Plastic Surgery Research Council
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PSRC 60th Annual Meeting
Program and Abstracts

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The Suture Provides A Niche For Mesenchymal Stem Cells Of Craniofacial Bones.
Hu Zhao, DDS, PhD, Jifan Feng, DDS, PhD, Mark Urata, DDS, MD, Yang Chai, DDS, PhD.
University of Southern California, Los Angeles, CA, USA.

PURPOSE:Craniofacial bones are connected by sutures. It was generally proposed that sutures mainly function to connect the bones and to absorb shock. In the current study, we are proposing that suture mesenchyme contains stem cell to support the craniofacial bone turnover and injury repair.
METHODS:Gli1-LacZ reporter mice were used to study the expression pattern of Gli1 in the craniofacial bones. Lineage tracing analysis were performed to trace the fate of the Gli1+ cells. Gli1-CreERT2;R26DTAflox strain was used for cell ablation analysis. Various other transgenic mouse strains were used to analyze the function and regulations of the Gli1+ cells in the suture mesenchyme.
RESULTS:Gli1 expression is restricted to the suture mesenchyme specifically after postnatal 21 days. Gli1+ cells in the suture mesenchyme do not express any osteogenic differentiation markers including Runx2, Sp7, ALPase or osteopontin. Lineage tracing analysis based on Gli1-CreERT2;R26ZsGreen mice indicates that Gli1+ cells give rise to the entire suture mesenchyme, the periosteum, the dura and then to all the craniofacial bones under physiological condition or upon injury. Transplantation experiments indicate that suture transplants rapidly expand the size and are capable of repairing large size defects in the host mice. In vitro cell culture indicate that mesenchymal cells isolated from the suture express typical MSC markers and possess osteogenic, chondrogenic and adipogenic potentials. Cell ablation analysis based on Gli1-CreERT2;R26DTA mice indicates Gli1+cell are indispensible for craniofacial postnatal growth and suture patency.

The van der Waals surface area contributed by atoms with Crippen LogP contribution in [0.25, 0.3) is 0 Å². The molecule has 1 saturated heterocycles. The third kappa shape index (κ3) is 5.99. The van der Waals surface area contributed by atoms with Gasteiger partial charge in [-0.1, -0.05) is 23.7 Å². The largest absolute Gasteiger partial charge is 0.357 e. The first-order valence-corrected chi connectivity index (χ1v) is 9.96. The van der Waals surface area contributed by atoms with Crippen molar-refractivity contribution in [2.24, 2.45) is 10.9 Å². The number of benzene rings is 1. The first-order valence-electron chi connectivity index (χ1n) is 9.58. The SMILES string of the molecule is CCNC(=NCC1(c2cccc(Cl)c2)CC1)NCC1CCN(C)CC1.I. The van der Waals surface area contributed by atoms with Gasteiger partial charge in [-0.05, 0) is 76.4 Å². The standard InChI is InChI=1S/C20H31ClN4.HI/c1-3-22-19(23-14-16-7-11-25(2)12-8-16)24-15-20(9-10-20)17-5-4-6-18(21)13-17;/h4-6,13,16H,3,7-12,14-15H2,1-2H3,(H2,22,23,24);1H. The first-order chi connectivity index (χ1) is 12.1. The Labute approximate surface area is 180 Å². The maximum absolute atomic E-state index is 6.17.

CONCLUSION:Gli1+ cells in the suture mesenchyme are stem cells supporting the postnatal growth, turnover and injury repair of craniofacial bones. Our study reveals a novel function for craniofacial suture mesenchyme, providing a new perspective for understanding the onset of craniosynostosis and other suture deformities, as well as a potential new therapy for craniofacial disorders


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